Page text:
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Shutterless stack shooting with Magic Lantern
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pontop



Joined: 18 Dec 2013
Posts: 82
Location: Uppsala, Sweden

PostPosted: Thu Apr 09, 2015 3:56 pm    Post subject: Shutterless stack shooting with Magic Lantern Reply with quote

Finally the "Full resolution silent pictures" module has made it to the nightly build version of Magic Lantern (for those who don't know: Magic Lantern is a set of add-on functionality for Canon DSLRs). Silent pictures allows saving pictures from live view without tripping the shutter. Previously only the low resolution preview picture could be saved, but now the full resolution is available.
Below is a quick test combining full resolution silent pictures with another useful Magic Lantern function: Focus stack. It lets the user set start and end point of the stack and number of autofocus motor steps between frames.
94 frames on EOS 6D with smallest step the Canon 100mm Macro 2.8 USM (non-L) can take and starting almost at closest focus (1:1). 1 second exposure at full aperture. Available light (lamp in the ceiling of my livingroom). Stacked with Zerene Pmax. No further processing.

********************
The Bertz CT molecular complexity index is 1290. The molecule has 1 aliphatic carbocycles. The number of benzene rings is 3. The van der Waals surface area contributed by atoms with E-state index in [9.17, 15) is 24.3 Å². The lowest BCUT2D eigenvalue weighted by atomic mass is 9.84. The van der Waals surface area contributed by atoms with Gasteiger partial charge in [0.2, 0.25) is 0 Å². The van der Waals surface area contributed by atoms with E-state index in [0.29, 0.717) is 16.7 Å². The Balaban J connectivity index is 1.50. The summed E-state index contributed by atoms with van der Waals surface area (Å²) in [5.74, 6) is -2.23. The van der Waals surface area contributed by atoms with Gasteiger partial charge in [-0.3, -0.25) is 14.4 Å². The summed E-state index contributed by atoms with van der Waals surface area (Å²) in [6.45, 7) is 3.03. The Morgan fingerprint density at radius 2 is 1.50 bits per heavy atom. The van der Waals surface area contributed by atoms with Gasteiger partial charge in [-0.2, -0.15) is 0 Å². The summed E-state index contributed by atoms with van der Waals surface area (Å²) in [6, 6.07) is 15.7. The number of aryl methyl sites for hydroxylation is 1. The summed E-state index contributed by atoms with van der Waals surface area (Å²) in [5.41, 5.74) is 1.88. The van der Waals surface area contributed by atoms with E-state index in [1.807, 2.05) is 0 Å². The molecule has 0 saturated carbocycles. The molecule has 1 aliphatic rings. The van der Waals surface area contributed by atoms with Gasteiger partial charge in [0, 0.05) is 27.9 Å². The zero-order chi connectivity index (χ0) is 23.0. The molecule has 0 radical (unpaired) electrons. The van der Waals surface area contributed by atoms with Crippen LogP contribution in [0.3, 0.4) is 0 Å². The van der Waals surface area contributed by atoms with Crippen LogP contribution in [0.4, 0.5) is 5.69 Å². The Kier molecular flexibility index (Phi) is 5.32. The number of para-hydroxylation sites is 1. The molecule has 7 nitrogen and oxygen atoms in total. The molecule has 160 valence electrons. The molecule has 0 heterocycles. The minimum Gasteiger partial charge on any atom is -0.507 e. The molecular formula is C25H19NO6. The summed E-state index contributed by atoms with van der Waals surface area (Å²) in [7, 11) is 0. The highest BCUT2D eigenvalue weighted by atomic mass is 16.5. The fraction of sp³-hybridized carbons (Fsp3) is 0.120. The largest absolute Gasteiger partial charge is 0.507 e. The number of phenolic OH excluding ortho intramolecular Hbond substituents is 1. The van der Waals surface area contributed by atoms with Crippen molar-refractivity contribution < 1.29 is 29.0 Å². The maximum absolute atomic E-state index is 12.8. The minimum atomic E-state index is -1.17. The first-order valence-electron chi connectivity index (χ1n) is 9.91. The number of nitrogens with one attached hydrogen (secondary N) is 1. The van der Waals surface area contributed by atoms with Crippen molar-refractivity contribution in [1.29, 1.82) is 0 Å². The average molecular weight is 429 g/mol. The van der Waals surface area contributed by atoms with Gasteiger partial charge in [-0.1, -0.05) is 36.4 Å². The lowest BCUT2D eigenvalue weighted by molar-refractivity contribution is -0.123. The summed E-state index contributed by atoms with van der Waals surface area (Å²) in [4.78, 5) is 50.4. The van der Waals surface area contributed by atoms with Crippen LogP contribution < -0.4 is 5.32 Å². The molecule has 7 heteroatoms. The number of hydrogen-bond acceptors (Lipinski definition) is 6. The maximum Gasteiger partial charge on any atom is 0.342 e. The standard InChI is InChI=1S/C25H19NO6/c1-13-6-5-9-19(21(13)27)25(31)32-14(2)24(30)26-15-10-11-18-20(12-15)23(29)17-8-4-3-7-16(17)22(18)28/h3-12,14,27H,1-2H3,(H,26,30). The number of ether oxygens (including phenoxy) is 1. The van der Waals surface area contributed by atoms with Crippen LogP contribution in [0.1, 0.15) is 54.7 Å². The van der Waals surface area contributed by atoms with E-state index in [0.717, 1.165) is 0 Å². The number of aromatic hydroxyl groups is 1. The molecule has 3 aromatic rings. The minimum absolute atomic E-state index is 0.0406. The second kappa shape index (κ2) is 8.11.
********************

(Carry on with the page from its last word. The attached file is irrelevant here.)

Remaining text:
I doubt flash will work with this method since normal shooting from live view does not trigger the flash. I am going to try a setup for my DIY "stackshot" with separate triggers to the flash and to the camera (with suitably long exposure time and darkness in the room). Unfortunately that requires changes to the remote cable since the silent picture readout is triggered by shutter half-press. Something to do in the weekend Very Happy

/Bo
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banania



Joined: 16 Sep 2013
Posts: 136

PostPosted: Fri Apr 10, 2015 12:18 am    Post subject: Reply with quote

Hello pontop

Do you know about the details of the sequence of shutter operations on the Magic lantern version?

In an another discussion rjlittlefield wrote (about Canon) that:

"In normal mode the shutter action is

•long pause while framing and focusing
•mechanical first curtain
•exposure delay